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Weekly Wrap: Fixed income analysts eye shades of potential 'blue wave'

In a web seminar on the 2020 election outlook last week, the fixed-income team at JPMorgan Chase noted the common belief that a blue wave could sweep through the polls on Tuesday, with Joseph Biden maintaining a wide lead for the presidency.

Should that wave emerge, what may be of most importance to investors and issuers may be the shade it takes, according to JPMorgan, whose analysts cautioned the market may be underestimating the result of that variance.

In the panel discussion, analysts noted that instead of factoring in only on whether or not Biden wins the electoral college battle, the market should also be examining if a Biden victory would be the result of a “light blue” vs. “dark blue” groundswell.

In the light blue scenario of a Biden win, Congress remains split between a Republican majority in the Senate and a Democratic majority in the House after election results are tallied. And, following inauguration in January, Biden follows through with expectations he would make centrist appointments for key cabinet positions for the U.S. Treasury, State and Commerce. Those positions which might even yield moderate Republican appointments by a Biden administration intent on spurring bipartisan reconciliation.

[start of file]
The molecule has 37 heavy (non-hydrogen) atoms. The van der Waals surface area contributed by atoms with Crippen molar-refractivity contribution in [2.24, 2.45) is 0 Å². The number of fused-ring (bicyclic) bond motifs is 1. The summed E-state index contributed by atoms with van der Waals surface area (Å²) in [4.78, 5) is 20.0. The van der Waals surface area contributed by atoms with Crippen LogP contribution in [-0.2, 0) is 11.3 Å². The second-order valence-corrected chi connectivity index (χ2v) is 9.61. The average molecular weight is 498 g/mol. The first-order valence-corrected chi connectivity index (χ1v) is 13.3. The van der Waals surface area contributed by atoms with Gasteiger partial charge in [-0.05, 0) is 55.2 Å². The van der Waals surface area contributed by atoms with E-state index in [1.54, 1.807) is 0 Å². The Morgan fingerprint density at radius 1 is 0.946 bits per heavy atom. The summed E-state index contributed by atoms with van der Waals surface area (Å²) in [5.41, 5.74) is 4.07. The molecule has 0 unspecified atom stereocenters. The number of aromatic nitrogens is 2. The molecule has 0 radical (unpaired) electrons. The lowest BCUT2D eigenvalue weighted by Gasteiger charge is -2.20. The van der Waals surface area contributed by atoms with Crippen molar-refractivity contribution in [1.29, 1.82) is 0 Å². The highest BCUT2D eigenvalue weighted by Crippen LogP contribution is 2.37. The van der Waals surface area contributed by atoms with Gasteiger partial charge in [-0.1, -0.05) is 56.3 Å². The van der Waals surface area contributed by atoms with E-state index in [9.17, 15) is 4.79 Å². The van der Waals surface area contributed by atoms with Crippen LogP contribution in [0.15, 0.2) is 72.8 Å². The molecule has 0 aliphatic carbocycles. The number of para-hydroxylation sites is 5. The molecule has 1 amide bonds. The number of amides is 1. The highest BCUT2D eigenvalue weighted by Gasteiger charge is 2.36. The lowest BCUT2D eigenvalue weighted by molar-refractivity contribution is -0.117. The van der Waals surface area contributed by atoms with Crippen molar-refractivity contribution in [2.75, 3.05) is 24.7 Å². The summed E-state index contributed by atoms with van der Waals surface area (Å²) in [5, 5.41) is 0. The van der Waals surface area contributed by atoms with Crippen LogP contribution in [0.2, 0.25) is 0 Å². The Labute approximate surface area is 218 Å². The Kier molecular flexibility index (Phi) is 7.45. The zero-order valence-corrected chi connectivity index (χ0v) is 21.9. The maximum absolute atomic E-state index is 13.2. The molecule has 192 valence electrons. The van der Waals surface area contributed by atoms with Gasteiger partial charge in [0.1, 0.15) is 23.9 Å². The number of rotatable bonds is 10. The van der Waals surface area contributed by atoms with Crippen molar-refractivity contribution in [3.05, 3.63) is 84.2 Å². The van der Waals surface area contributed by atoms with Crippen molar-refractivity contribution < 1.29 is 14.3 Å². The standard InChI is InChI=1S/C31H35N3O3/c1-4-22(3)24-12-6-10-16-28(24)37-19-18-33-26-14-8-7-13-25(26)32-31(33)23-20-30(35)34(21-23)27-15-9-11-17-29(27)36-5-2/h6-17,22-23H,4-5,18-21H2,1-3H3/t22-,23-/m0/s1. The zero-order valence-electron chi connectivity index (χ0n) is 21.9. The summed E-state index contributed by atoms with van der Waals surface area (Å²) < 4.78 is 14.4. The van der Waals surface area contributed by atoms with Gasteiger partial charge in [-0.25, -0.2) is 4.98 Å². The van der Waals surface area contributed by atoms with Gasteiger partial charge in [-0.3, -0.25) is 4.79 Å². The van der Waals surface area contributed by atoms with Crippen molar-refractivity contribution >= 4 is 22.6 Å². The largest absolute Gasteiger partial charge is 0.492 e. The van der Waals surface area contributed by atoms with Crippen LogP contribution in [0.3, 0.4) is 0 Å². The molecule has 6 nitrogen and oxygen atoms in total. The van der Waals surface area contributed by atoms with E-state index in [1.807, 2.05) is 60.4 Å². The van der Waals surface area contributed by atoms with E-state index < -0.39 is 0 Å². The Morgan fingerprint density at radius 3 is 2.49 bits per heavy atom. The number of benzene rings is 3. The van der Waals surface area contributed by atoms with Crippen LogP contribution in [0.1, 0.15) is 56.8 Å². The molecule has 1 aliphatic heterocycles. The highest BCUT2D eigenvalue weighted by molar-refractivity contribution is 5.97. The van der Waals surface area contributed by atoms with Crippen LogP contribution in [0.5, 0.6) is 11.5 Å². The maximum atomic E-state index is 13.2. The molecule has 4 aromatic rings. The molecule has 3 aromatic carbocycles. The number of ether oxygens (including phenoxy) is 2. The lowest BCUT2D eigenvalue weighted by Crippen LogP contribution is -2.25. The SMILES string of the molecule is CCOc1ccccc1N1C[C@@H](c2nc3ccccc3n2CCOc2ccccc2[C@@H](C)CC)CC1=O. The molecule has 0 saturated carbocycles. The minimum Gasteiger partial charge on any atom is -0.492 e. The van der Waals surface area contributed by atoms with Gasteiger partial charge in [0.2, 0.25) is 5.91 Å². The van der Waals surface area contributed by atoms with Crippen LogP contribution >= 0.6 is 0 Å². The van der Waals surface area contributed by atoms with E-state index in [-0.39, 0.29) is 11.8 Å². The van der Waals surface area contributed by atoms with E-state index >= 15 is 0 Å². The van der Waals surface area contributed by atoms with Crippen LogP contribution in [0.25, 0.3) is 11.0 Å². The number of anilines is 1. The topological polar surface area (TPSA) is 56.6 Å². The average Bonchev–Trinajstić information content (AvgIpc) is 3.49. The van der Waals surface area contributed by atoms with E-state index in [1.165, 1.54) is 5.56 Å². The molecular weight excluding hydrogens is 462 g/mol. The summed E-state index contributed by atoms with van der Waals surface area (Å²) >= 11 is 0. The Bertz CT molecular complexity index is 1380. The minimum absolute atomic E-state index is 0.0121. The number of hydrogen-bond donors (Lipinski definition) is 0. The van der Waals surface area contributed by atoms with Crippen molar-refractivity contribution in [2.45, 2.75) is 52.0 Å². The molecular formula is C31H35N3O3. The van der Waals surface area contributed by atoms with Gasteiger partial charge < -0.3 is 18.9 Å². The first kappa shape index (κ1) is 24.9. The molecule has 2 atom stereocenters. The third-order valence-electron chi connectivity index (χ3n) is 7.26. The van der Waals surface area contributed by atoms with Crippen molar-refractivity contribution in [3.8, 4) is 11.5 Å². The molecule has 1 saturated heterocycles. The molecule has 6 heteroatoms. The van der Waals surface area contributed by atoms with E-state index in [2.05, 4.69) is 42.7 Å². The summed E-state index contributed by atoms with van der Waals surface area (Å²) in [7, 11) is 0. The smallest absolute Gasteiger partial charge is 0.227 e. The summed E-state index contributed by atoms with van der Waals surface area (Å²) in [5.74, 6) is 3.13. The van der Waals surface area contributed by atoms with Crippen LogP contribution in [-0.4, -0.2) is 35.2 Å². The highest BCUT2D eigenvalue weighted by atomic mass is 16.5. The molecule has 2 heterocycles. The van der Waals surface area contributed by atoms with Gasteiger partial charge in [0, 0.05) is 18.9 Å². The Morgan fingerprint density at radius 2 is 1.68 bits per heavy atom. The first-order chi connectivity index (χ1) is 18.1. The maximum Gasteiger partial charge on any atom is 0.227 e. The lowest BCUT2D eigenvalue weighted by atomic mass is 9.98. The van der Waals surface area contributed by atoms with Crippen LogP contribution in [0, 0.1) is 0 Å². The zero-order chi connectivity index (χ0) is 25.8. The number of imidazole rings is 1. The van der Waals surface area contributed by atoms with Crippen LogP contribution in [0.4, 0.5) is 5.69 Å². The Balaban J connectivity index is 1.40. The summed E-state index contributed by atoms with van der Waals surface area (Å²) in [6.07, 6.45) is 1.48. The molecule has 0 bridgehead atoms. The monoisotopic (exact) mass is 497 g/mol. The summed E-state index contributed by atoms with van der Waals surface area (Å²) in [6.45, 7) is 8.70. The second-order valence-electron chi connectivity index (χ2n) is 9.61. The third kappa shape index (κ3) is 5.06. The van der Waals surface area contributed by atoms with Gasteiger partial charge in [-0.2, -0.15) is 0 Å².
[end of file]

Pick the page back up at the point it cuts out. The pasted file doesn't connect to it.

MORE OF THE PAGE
Joe Biden, 2020 Democratic presidential nominee, smiles while speaking during a drive-in rally at the Iowa State Fairgrounds in Des Moines, Iowa, U.S., on Friday, Oct. 30, 2020. Days away from the presidential election, polls give Biden the biggest lead over Donald Trump since Barack Obama trounced John McCain in 2008, yet web searches in the U.S. suggest voters are squarely focused on gauging how Trump may still find a path to victory. Photographer: Rachel Mummey/Bloomberg

Biden could then appoint more left-of-center cabinet members to Housing and Urban Development, Health and Human Services and Energy as a concession to the progressive wing of the Democratic Party, the report says.